Can an action get the path of the workflow event

Can an action get the path of the event that triggered the workflow to run?

Assume the workflow is as follows

      - path/to/file

    runs-on: ubuntu-latest
      - uses: actions/checkout@v2
      - uses: user/log-event-path@v1.0.0

Would the user/log-event-path action be able to determine the event path by querying @actions/core or @actions/github etc…?

  • The action runs using node12.

I guess on push or pr events the action could find a file in the diff tree, and assume it’s the event path.

Then it’s the workflow developers responsibility to restrict the event to only trigger on one path.

Still it would be good if there was a github.context.event.path endpoint or something.

No that wouldn’t work (be reliable), because there could be multiple files in the one commit. The workflow would be triggered, but we still couldn’t be sure witch file corresponds to the event path.

Perhaps get the workflow file that triggered the action. Then parse it for the event path.


In your custom JavaScript action, you can wrap the “Get a commit” API.
From the response context of this API, you can see all the changed files contained in this commit are listed in the “files[ ]” object (a JSON array).

If you want to list the files on a pull request, you can wrap the “List pull requests files” API in your action.

Yes but that does not help.

The issue is in determining which of the changed files is the file that triggered the workflow (and the action) to run.


At first, you can list all the files contained in the specified commit.
Then use the patterns you set on the path filters to compare with the path of each file in the list.
The files that can match the patterns are the files that triggered the workflow run. The matched files may be one or more.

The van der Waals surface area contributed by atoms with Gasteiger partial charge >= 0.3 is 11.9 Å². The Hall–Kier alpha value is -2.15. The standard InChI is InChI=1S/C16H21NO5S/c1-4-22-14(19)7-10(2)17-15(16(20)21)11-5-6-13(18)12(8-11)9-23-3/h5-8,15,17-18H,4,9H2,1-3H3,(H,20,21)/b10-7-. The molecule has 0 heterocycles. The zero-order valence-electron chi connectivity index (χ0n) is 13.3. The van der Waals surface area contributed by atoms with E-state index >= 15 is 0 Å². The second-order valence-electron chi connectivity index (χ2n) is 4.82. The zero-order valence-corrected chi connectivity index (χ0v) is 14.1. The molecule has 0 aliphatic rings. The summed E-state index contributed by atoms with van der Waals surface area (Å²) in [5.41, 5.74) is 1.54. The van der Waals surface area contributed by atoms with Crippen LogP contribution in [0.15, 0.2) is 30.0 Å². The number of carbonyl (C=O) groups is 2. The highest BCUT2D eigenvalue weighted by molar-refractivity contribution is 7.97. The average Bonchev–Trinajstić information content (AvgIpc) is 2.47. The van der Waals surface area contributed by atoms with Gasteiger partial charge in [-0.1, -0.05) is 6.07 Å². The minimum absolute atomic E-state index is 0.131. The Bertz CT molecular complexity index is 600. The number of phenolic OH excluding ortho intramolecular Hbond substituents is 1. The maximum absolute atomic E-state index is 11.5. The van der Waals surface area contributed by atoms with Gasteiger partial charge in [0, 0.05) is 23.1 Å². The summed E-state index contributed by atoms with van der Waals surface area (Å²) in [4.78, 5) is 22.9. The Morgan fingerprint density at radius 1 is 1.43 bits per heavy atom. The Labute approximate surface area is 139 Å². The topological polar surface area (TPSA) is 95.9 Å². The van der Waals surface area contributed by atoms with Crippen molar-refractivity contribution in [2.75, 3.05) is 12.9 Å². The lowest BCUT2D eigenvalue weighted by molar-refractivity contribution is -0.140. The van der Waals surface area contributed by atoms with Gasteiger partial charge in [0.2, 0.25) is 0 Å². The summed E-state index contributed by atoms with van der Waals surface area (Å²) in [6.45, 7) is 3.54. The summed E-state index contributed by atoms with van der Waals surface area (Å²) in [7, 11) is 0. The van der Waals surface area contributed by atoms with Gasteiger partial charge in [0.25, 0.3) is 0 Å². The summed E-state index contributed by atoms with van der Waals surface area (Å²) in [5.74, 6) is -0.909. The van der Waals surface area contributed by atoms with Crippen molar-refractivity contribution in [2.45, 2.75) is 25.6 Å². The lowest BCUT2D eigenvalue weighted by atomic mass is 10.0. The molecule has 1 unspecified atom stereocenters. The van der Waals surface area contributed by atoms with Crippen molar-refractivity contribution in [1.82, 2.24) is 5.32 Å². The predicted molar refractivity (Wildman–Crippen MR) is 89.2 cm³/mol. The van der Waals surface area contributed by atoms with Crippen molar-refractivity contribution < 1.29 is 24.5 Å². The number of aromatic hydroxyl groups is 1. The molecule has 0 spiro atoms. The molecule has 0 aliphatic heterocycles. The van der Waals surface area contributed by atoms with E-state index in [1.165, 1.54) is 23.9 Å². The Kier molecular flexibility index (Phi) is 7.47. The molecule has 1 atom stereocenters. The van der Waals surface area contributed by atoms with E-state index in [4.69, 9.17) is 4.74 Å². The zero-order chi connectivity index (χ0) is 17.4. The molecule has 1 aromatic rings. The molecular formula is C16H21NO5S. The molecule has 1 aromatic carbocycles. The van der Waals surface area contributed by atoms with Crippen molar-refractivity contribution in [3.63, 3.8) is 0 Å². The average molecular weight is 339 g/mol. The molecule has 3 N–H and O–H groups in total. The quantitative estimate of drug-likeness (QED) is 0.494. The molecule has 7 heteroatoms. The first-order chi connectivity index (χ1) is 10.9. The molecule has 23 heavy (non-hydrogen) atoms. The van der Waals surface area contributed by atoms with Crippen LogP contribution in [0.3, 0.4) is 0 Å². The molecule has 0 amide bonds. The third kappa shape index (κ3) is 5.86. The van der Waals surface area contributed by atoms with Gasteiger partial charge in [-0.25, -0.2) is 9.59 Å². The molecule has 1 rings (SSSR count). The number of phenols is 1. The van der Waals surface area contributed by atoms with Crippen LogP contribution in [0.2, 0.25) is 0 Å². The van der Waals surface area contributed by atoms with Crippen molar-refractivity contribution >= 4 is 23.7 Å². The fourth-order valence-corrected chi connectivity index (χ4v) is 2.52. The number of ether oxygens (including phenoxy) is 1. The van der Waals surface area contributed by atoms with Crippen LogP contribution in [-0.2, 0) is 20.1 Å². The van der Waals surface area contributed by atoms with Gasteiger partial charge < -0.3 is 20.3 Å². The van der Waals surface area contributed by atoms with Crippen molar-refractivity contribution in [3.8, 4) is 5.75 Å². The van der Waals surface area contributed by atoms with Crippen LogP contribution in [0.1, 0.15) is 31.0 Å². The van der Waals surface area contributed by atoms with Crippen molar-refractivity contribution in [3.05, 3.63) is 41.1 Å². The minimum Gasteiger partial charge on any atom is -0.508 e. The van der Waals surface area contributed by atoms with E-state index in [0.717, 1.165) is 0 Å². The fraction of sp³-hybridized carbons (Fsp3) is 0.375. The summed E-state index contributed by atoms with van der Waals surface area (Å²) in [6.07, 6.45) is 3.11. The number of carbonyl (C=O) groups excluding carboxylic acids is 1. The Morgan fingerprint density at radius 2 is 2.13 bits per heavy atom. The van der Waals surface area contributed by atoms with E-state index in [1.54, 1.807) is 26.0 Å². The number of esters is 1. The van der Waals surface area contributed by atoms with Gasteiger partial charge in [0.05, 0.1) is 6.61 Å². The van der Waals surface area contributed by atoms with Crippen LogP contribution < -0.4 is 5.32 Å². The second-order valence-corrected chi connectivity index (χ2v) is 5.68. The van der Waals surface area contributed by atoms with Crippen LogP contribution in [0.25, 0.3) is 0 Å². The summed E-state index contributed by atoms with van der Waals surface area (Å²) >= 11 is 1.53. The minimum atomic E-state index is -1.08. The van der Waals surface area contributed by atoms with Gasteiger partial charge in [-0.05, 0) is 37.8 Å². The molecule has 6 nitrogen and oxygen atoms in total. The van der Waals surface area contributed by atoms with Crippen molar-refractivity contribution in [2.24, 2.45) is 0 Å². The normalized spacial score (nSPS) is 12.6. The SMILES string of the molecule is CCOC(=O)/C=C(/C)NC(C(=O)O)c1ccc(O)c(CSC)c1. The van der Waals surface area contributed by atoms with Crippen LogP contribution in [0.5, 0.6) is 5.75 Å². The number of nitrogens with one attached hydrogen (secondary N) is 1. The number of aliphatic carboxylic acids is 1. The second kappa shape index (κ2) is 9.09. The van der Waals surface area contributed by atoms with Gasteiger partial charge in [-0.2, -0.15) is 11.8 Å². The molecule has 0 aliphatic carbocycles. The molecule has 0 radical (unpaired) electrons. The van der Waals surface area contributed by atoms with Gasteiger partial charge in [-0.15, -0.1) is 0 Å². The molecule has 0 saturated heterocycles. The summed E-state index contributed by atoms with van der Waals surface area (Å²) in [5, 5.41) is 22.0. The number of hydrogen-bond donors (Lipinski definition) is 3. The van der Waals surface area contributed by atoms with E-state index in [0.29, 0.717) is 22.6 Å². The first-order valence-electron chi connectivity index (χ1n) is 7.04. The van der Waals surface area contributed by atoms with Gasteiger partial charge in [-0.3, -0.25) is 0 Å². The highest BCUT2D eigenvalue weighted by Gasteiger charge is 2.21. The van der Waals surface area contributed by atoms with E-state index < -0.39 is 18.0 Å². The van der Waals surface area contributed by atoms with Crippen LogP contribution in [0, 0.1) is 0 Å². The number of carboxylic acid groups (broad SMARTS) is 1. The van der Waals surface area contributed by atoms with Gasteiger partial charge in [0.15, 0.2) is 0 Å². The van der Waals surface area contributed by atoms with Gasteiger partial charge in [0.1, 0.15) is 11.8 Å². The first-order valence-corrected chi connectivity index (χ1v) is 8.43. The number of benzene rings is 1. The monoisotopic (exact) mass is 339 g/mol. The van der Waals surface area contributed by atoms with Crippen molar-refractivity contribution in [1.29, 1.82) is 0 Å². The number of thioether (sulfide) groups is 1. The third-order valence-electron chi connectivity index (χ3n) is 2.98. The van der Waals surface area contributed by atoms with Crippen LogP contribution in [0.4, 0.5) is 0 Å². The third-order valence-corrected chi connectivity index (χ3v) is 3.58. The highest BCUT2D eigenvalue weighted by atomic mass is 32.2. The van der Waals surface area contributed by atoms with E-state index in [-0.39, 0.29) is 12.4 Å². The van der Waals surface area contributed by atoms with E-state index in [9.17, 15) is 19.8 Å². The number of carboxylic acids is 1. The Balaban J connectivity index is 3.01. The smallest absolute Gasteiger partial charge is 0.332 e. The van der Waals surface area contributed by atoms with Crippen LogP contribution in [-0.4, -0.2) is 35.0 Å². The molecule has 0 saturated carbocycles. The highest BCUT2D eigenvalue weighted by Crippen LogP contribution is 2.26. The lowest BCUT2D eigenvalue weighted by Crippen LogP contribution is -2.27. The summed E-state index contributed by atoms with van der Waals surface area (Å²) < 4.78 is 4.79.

Yes, but I’m talking about a published action. If it was just for me I’d know what the path/s where already.

If github does not provide an event_path property to the action, I think the only option is as I mentioned above; Find and read the workflow file that called the action, parse it for any possible paths, and then filter against the commit file paths.


but I’m talking about a published action.

For a published action, the authors had designed that what the action can do or not.

If you are not clear what things an action can do, you can view the README and the source codes of the action, or contact the authors to get more details information.

If you want to expand the features of an action, you can fork the repository of the action to your account and re-develop the action as your demands.

Again, if you want to view which files triggered the event, at first you need to list all the changed files contained in the commit, then compare with the patterns of the path filters.
To get the list of the changed files, no matter in an action or directly in the workflow, you can run the API I mentioned above, or git commands (such as git diff).

I am the actions author.


I am the actions author.

You just need to improve the source code of the action to add the new features you require, then publish a new version of the action.

Ok thanks mate, I’ll take it from here.